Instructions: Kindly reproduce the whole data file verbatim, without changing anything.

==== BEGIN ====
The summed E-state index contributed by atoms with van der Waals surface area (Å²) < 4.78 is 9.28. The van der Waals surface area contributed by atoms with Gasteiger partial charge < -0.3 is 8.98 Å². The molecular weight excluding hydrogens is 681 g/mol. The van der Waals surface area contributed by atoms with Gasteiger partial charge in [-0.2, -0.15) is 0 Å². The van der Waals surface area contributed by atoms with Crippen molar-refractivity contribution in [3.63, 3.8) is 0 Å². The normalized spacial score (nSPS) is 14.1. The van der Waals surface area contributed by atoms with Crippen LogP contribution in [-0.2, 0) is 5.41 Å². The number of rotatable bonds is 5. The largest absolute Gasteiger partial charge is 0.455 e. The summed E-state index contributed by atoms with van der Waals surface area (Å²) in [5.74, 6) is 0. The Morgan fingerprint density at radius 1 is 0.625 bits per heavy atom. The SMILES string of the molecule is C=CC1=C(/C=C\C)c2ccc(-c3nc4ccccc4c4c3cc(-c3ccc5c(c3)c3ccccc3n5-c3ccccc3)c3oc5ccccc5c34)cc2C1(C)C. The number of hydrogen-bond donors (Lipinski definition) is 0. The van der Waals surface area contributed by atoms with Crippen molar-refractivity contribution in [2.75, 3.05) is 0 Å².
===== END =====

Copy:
The summed E-state index contributed by atoms with van der Waals surface area (Å²) < 4.78 is 9.28. The van der Waals surface area contributed by atoms with Gasteiger partial charge < -0.3 is 8.98 Å². The molecular weight excluding hydrogens is 681 g/mol. The van der Waals surface area contributed by atoms with Gasteiger partial charge in [-0.2, -0.15) is 0 Å². The van der Waals surface area contributed by atoms with Crippen molar-refractivity contribution in [3.63, 3.8) is 0 Å². The normalized spacial score (nSPS) is 14.1. The van der Waals surface area contributed by atoms with Crippen LogP contribution in [-0.2, 0) is 5.41 Å². The number of rotatable bonds is 5. The largest absolute Gasteiger partial charge is 0.455 e. The summed E-state index contributed by atoms with van der Waals surface area (Å²) in [5.74, 6) is 0. The Morgan fingerprint density at radius 1 is 0.625 bits per heavy atom. The SMILES string of the molecule is C=CC1=C(/C=C\C)c2ccc(-c3nc4ccccc4c4c3cc(-c3ccc5c(c3)c3ccccc3n5-c3ccccc3)c3oc5ccccc5c34)cc2C1(C)C. The number of hydrogen-bond donors (Lipinski definition) is 0. The van der Waals surface area contributed by atoms with Crippen molar-refractivity contribution in [2.75, 3.05) is 0 Å².